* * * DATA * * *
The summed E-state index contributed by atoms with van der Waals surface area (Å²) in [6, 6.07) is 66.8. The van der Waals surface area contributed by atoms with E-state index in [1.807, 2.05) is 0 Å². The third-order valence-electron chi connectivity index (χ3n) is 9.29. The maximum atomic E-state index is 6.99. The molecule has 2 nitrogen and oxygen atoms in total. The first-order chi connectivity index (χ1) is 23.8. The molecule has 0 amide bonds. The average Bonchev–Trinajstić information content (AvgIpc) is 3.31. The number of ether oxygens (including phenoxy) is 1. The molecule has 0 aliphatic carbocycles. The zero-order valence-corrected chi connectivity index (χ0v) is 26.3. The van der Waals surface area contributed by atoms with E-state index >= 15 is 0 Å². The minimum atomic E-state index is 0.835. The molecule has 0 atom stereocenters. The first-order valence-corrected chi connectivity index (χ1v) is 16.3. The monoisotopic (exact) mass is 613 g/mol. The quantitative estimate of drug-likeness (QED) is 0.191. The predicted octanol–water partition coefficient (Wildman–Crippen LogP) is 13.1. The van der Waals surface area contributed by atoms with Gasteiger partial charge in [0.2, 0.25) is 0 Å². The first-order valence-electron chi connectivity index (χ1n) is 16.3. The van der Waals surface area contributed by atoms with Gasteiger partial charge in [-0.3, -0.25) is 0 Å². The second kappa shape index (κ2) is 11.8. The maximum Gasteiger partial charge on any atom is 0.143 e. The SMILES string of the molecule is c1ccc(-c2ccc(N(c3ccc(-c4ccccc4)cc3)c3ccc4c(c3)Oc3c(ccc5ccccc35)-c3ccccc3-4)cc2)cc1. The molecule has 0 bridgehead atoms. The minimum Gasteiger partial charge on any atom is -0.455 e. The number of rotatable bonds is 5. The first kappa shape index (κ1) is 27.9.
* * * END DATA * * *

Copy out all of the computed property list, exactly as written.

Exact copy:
The summed E-state index contributed by atoms with van der Waals surface area (Å²) in [6, 6.07) is 66.8. The van der Waals surface area contributed by atoms with E-state index in [1.807, 2.05) is 0 Å². The third-order valence-electron chi connectivity index (χ3n) is 9.29. The maximum atomic E-state index is 6.99. The molecule has 2 nitrogen and oxygen atoms in total. The first-order chi connectivity index (χ1) is 23.8. The molecule has 0 amide bonds. The average Bonchev–Trinajstić information content (AvgIpc) is 3.31. The number of ether oxygens (including phenoxy) is 1. The molecule has 0 aliphatic carbocycles. The zero-order valence-corrected chi connectivity index (χ0v) is 26.3. The van der Waals surface area contributed by atoms with E-state index >= 15 is 0 Å². The minimum atomic E-state index is 0.835. The molecule has 0 atom stereocenters. The first-order valence-corrected chi connectivity index (χ1v) is 16.3. The monoisotopic (exact) mass is 613 g/mol. The quantitative estimate of drug-likeness (QED) is 0.191. The predicted octanol–water partition coefficient (Wildman–Crippen LogP) is 13.1. The van der Waals surface area contributed by atoms with Gasteiger partial charge in [0.2, 0.25) is 0 Å². The first-order valence-electron chi connectivity index (χ1n) is 16.3. The van der Waals surface area contributed by atoms with Gasteiger partial charge in [-0.3, -0.25) is 0 Å². The second kappa shape index (κ2) is 11.8. The maximum Gasteiger partial charge on any atom is 0.143 e. The SMILES string of the molecule is c1ccc(-c2ccc(N(c3ccc(-c4ccccc4)cc3)c3ccc4c(c3)Oc3c(ccc5ccccc35)-c3ccccc3-4)cc2)cc1. The molecule has 0 bridgehead atoms. The minimum Gasteiger partial charge on any atom is -0.455 e. The number of rotatable bonds is 5. The first kappa shape index (κ1) is 27.9.